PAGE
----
SciShow Tangents
Science Hoaxes

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Billed as a “lightly competitive knowledge showcase,” SciShow Tangents is more of an enthusiastic conversation between four nerdy, science-loving friends. Led by prolific writer/internet personality Hank Green, the project is a spin-off of his popular educational YouTube channel SciShow. Each week, Green and fellow SciShow creatives Ceri Riley, Stefan Chin, and Sam Schultz try to “one-up, amaze, and delight each other” with science facts. In this premiere episode, the hosts specifically examine scientific hoaxes, from a bizarre 18th-century story about a woman seemingly giving birth to rabbits, to the troubling origins of the anti-vaxxer movement. There’s ostensibly a game-show-esque structure to each episode, with the hosts winning “Hank Bucks” throughout various competitive segments (a Hank Buck buys you the opportunity to go on a tangent about something that interests you). For the most part, however, it just feels like a casual, lighthearted discussion with plenty of scientific factoids woven throughout. The show’s loose format will likely continue to evolve as the podcast goes on, but the core chemistry of the team will keep you coming back for more delightful nuggets of scientific knowledge. [Caroline Siede]


Sold In America
Shutting Down The Online Marketplace

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The sixth in an eight-part series on sex work in the United States aims to suss out the FOSTA/SESTA law, the most recent federal attempt to regulate the sex trade. Overwhelmingly backed by Congress and signed into law by President Trump on April 11, FOSTA/SESTA targets online forums that facilitate prostitution by holding those websites responsible for illegal activity stemming from users’ posts. The government’s intentions might have been good, but host Noor Tagouri turns up sex workers who say the law isn’t making them safer. Before, sex workers could share info about dangerous johns in the same places sex sales were arranged. Now, former internet-only sex workers are forced to work in the streets for the first time to recover their income. But it’s not a black-and-white issue; online sex listings protect some workers and endanger others. The sex worker bulletin board can fail dramatically, as heard during the show’s open featuring a mother’s powerful, anguished testimony regarding her daughter’s murder during a hookup arranged on Backpage. Others support the law for ideological reasons, believing it a good vehicle to ban all sex work in place of regulating the demand that shows no sign of stoppage. [Zach Brooke]


Step By Stapp
Martii’s Blind Date

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Co-hosts Chris McCarthy and Rob Hadden have landed on an unlikely but highly successful combination of the ’90s sitcom Step By Step and the lead singer of Creed, Scott Stapp. The podcast starts with the premise that for every episode of the Suzanne Somers and Patrick Duffy television show, Scott Stapp wrote a song with lyrics inspired by said episode. McCarthy and Hadden then stumble into an absurd and hilarious riff, even going so far as to dive into a second podcast within the first podcast, The Blank Check Podcast, which features “guest callers.” While examining similarities between “Martii’s Blind Date” (the Step By Step episode where Karen and Dana’s mom sets each of them up on blind dates) and the Creed song “Ode” from the album My Own Prison, Hadden fields a call from “Martii” himself. Voiced by McCarthy, Martii seems to have a lot going on, from a simultaneous divorce from both his husband and his wife to—you guessed it—an upcoming blind date. Hadden and McCarthy have a lot of fun somehow bundling their back-and-forth into a regularly occurring program that is as random as it is hilarious. [Jose Nateras]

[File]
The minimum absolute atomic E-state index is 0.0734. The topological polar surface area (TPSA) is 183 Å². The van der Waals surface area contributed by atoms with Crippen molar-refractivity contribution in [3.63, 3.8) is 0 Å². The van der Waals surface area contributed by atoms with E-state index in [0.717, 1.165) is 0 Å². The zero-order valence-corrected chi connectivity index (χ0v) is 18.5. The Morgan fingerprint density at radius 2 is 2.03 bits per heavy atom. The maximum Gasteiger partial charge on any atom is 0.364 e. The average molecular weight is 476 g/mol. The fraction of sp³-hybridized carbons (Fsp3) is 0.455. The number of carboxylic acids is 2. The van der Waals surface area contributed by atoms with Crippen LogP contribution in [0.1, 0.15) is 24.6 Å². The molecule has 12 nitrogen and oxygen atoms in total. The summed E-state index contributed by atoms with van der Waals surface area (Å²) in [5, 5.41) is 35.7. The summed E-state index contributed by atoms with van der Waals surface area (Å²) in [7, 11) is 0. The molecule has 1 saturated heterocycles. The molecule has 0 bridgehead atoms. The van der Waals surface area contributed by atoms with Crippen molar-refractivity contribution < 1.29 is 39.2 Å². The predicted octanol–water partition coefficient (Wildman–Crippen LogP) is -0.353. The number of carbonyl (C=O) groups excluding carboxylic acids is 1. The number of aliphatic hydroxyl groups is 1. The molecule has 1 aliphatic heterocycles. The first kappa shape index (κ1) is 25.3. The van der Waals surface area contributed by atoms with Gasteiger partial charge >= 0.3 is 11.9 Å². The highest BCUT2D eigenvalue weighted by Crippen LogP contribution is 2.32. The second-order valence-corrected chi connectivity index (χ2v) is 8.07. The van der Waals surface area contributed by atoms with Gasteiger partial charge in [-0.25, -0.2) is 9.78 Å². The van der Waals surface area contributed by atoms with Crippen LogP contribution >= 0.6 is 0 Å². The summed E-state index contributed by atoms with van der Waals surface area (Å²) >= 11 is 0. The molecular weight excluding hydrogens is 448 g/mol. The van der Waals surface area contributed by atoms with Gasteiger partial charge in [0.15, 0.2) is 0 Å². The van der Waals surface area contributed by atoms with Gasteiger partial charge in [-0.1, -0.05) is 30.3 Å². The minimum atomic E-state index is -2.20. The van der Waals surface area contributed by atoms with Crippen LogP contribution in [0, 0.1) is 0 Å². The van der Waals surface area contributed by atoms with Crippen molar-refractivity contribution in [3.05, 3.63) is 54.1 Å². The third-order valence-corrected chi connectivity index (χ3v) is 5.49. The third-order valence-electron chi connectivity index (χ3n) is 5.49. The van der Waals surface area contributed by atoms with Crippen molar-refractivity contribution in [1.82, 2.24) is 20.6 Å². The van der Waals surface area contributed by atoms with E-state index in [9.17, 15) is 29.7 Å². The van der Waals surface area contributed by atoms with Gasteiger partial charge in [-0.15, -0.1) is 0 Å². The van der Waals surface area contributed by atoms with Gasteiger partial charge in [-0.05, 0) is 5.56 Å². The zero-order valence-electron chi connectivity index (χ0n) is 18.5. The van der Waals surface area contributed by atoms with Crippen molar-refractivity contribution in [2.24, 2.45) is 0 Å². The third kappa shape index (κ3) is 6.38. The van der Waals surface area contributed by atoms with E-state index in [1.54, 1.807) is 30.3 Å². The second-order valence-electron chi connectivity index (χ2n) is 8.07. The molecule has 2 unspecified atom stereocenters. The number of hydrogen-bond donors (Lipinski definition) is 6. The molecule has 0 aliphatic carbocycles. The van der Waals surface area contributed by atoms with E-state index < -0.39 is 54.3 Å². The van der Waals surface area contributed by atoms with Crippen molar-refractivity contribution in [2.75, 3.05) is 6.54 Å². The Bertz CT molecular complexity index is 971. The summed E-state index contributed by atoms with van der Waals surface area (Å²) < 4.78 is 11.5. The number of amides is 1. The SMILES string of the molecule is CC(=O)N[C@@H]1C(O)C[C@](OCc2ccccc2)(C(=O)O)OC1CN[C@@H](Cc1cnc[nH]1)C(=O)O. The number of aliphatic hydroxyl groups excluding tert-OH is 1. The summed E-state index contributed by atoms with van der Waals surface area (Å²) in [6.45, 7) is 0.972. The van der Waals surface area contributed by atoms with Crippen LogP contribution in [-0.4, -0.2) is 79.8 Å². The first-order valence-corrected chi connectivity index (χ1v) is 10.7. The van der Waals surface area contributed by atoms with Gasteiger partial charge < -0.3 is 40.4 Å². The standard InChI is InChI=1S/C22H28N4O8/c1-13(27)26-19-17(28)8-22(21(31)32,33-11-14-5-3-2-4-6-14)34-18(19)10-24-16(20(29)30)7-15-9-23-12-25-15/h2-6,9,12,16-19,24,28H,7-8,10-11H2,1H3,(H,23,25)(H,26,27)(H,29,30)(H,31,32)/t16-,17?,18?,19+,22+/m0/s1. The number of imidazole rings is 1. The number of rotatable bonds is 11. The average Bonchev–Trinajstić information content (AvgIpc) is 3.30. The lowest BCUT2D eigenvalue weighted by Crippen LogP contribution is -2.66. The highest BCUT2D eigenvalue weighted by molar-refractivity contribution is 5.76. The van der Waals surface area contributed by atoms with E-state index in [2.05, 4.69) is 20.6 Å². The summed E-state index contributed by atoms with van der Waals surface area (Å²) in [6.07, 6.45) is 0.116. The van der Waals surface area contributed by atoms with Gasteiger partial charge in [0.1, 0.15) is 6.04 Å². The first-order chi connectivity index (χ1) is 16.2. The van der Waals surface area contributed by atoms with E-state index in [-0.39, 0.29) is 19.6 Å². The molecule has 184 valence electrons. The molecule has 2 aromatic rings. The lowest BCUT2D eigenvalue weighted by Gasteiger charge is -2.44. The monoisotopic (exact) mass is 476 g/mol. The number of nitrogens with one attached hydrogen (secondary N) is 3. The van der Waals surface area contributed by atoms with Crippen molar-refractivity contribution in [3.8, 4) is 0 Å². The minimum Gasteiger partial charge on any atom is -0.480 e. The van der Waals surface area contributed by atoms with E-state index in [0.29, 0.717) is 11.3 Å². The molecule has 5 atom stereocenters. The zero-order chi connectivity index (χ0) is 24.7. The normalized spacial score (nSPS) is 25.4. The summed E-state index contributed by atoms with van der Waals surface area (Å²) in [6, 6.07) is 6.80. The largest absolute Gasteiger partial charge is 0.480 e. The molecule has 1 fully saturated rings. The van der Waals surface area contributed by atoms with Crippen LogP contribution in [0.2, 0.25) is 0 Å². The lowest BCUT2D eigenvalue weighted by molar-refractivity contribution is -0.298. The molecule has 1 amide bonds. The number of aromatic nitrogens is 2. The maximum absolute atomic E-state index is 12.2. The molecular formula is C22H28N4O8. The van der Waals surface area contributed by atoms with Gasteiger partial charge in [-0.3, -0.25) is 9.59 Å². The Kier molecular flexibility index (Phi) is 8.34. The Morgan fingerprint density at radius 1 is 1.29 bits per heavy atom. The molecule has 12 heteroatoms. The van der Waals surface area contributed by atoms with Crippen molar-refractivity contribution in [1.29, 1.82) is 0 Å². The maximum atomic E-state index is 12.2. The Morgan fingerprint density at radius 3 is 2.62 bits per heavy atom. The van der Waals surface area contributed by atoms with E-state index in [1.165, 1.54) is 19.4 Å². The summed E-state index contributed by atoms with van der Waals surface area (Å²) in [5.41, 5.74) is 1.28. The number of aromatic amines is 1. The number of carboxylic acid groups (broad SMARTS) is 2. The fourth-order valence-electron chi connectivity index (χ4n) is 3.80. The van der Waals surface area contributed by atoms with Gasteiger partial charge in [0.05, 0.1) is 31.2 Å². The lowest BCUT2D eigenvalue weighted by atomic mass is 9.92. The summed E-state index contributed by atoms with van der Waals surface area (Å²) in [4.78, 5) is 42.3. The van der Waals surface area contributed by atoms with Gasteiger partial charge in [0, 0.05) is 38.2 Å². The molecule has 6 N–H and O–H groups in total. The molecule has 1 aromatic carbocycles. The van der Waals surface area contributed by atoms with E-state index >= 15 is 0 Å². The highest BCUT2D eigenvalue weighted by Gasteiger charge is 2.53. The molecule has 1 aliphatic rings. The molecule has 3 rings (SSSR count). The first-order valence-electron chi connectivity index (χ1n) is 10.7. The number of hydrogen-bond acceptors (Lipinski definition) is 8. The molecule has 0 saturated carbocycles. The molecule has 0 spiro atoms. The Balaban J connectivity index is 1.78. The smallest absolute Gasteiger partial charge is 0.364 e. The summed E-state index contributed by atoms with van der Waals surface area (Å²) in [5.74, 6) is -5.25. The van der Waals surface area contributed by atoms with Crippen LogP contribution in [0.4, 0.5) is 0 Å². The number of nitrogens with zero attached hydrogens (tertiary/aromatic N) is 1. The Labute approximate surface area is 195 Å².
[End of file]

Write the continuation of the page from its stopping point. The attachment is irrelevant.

The Bitchuation Room
That’s One Pissed Off POTUS

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Among the more unfortunate bits of smoldering garbage in the dumpster fire that is 2018 is the loss of Newsbroke, AJ+’s Emmy-shortlisted political sketch and commentary series that seemed so brimming with potential. That show was discontinued back in June, but the talented people who made it worth watching have scattered like socialism-demystifying spores, providing us with new things to enjoy. Ergo, we now have The Bitchuation Room, which features Newsbroke’s former host and producer Francesca Fiorentini leading a weekly discussion of all the news events worth bitching about. In this episode, the stand-up/activist sits down with comedian Jessica Sele and radio producer Sam Greenspan in Los Angeles, as California burns around them, to fume over the president’s subpar responses to our unfolding climate disaster (with a short digression to gloat over his recent electoral upsets) and explain why, despite conventional wisdom, Donald Trump is actually kind of garbage for comedy. Fiorentini is a quick-witted and charismatic host who keeps the conversation buzzing along pretty quickly, and her guests appear happily empowered to contribute as they see fit. Overall, a welcome release valve for increasingly stressful news cycles. [Dennis DiClaudio]